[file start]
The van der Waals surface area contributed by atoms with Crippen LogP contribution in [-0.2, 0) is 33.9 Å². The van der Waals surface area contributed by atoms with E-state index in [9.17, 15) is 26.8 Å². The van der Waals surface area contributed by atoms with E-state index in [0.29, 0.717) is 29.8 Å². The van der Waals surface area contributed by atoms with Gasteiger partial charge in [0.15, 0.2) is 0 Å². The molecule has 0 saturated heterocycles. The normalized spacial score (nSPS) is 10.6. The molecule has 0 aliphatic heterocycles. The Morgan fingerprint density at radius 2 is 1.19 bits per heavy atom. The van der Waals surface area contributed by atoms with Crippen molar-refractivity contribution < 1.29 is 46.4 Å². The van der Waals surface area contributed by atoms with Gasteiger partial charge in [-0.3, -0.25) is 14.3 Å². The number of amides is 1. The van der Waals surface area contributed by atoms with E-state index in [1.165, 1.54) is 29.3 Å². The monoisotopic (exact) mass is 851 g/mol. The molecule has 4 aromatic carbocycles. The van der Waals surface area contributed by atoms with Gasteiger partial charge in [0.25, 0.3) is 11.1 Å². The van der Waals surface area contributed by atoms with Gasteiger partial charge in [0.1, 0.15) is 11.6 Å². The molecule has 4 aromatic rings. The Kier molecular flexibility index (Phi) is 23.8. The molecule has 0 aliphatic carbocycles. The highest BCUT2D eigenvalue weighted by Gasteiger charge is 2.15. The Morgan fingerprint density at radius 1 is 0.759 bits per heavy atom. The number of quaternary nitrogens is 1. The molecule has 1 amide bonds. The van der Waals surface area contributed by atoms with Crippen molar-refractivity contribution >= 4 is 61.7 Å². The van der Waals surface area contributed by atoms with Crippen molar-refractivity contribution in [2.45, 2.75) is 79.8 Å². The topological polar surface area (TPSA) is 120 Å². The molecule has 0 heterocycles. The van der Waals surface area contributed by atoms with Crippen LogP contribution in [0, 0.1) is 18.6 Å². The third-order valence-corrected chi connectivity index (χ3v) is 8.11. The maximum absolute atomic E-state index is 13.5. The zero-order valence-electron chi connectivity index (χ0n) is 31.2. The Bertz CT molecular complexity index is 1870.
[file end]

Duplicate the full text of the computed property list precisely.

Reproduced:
The van der Waals surface area contributed by atoms with Crippen LogP contribution in [-0.2, 0) is 33.9 Å². The van der Waals surface area contributed by atoms with E-state index in [9.17, 15) is 26.8 Å². The van der Waals surface area contributed by atoms with E-state index in [0.29, 0.717) is 29.8 Å². The van der Waals surface area contributed by atoms with Gasteiger partial charge in [0.15, 0.2) is 0 Å². The molecule has 0 saturated heterocycles. The normalized spacial score (nSPS) is 10.6. The molecule has 0 aliphatic heterocycles. The Morgan fingerprint density at radius 2 is 1.19 bits per heavy atom. The van der Waals surface area contributed by atoms with Crippen molar-refractivity contribution < 1.29 is 46.4 Å². The van der Waals surface area contributed by atoms with Gasteiger partial charge in [-0.3, -0.25) is 14.3 Å². The number of amides is 1. The van der Waals surface area contributed by atoms with E-state index in [1.165, 1.54) is 29.3 Å². The monoisotopic (exact) mass is 851 g/mol. The molecule has 4 aromatic carbocycles. The van der Waals surface area contributed by atoms with Gasteiger partial charge in [0.25, 0.3) is 11.1 Å². The van der Waals surface area contributed by atoms with Gasteiger partial charge in [0.1, 0.15) is 11.6 Å². The molecule has 4 aromatic rings. The Kier molecular flexibility index (Phi) is 23.8. The molecule has 0 aliphatic carbocycles. The highest BCUT2D eigenvalue weighted by Gasteiger charge is 2.15. The Morgan fingerprint density at radius 1 is 0.759 bits per heavy atom. The number of quaternary nitrogens is 1. The molecule has 1 amide bonds. The van der Waals surface area contributed by atoms with Crippen molar-refractivity contribution >= 4 is 61.7 Å². The van der Waals surface area contributed by atoms with Crippen molar-refractivity contribution in [2.45, 2.75) is 79.8 Å². The topological polar surface area (TPSA) is 120 Å². The molecule has 0 heterocycles. The van der Waals surface area contributed by atoms with Crippen LogP contribution in [0, 0.1) is 18.6 Å². The third-order valence-corrected chi connectivity index (χ3v) is 8.11. The maximum absolute atomic E-state index is 13.5. The zero-order valence-electron chi connectivity index (χ0n) is 31.2. The Bertz CT molecular complexity index is 1870.